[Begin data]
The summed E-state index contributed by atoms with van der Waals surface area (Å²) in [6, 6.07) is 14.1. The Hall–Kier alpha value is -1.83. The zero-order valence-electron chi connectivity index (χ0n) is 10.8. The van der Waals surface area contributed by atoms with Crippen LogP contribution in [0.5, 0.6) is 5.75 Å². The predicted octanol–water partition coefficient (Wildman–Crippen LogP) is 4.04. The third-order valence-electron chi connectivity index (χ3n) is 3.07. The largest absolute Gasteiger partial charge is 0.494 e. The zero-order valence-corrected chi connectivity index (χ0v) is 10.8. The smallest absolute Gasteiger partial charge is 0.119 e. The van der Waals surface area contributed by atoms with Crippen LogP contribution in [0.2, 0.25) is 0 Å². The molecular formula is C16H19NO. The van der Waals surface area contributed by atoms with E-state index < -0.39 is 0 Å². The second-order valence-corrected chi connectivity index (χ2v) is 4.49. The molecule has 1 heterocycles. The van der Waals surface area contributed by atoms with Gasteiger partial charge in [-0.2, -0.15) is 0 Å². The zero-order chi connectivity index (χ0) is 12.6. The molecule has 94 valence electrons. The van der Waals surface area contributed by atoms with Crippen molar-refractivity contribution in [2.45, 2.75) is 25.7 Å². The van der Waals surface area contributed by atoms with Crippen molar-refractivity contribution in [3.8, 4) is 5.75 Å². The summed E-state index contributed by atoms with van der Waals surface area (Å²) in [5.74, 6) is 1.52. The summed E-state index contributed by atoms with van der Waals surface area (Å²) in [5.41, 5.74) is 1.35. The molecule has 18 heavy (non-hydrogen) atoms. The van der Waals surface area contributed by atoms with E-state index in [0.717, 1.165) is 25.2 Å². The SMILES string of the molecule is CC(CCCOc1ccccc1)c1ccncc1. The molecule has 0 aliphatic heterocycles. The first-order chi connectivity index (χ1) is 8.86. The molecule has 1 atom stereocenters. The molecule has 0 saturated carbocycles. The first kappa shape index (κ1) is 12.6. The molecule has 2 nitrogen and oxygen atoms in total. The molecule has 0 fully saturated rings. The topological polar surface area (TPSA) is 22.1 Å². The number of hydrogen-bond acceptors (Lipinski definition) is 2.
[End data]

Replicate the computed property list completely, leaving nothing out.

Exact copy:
The summed E-state index contributed by atoms with van der Waals surface area (Å²) in [6, 6.07) is 14.1. The Hall–Kier alpha value is -1.83. The zero-order valence-electron chi connectivity index (χ0n) is 10.8. The van der Waals surface area contributed by atoms with Crippen LogP contribution in [0.5, 0.6) is 5.75 Å². The predicted octanol–water partition coefficient (Wildman–Crippen LogP) is 4.04. The third-order valence-electron chi connectivity index (χ3n) is 3.07. The largest absolute Gasteiger partial charge is 0.494 e. The zero-order valence-corrected chi connectivity index (χ0v) is 10.8. The smallest absolute Gasteiger partial charge is 0.119 e. The van der Waals surface area contributed by atoms with Crippen LogP contribution in [0.2, 0.25) is 0 Å². The molecular formula is C16H19NO. The van der Waals surface area contributed by atoms with E-state index < -0.39 is 0 Å². The second-order valence-corrected chi connectivity index (χ2v) is 4.49. The molecule has 1 heterocycles. The van der Waals surface area contributed by atoms with Gasteiger partial charge in [-0.2, -0.15) is 0 Å². The zero-order chi connectivity index (χ0) is 12.6. The molecule has 94 valence electrons. The van der Waals surface area contributed by atoms with Crippen molar-refractivity contribution in [2.45, 2.75) is 25.7 Å². The van der Waals surface area contributed by atoms with Crippen molar-refractivity contribution in [3.8, 4) is 5.75 Å². The summed E-state index contributed by atoms with van der Waals surface area (Å²) in [5.74, 6) is 1.52. The summed E-state index contributed by atoms with van der Waals surface area (Å²) in [5.41, 5.74) is 1.35. The molecule has 18 heavy (non-hydrogen) atoms. The van der Waals surface area contributed by atoms with E-state index in [0.717, 1.165) is 25.2 Å². The SMILES string of the molecule is CC(CCCOc1ccccc1)c1ccncc1. The molecule has 0 aliphatic heterocycles. The first-order chi connectivity index (χ1) is 8.86. The molecule has 1 atom stereocenters. The molecule has 0 saturated carbocycles. The first kappa shape index (κ1) is 12.6. The molecule has 2 nitrogen and oxygen atoms in total. The molecule has 0 fully saturated rings. The topological polar surface area (TPSA) is 22.1 Å². The number of hydrogen-bond acceptors (Lipinski definition) is 2.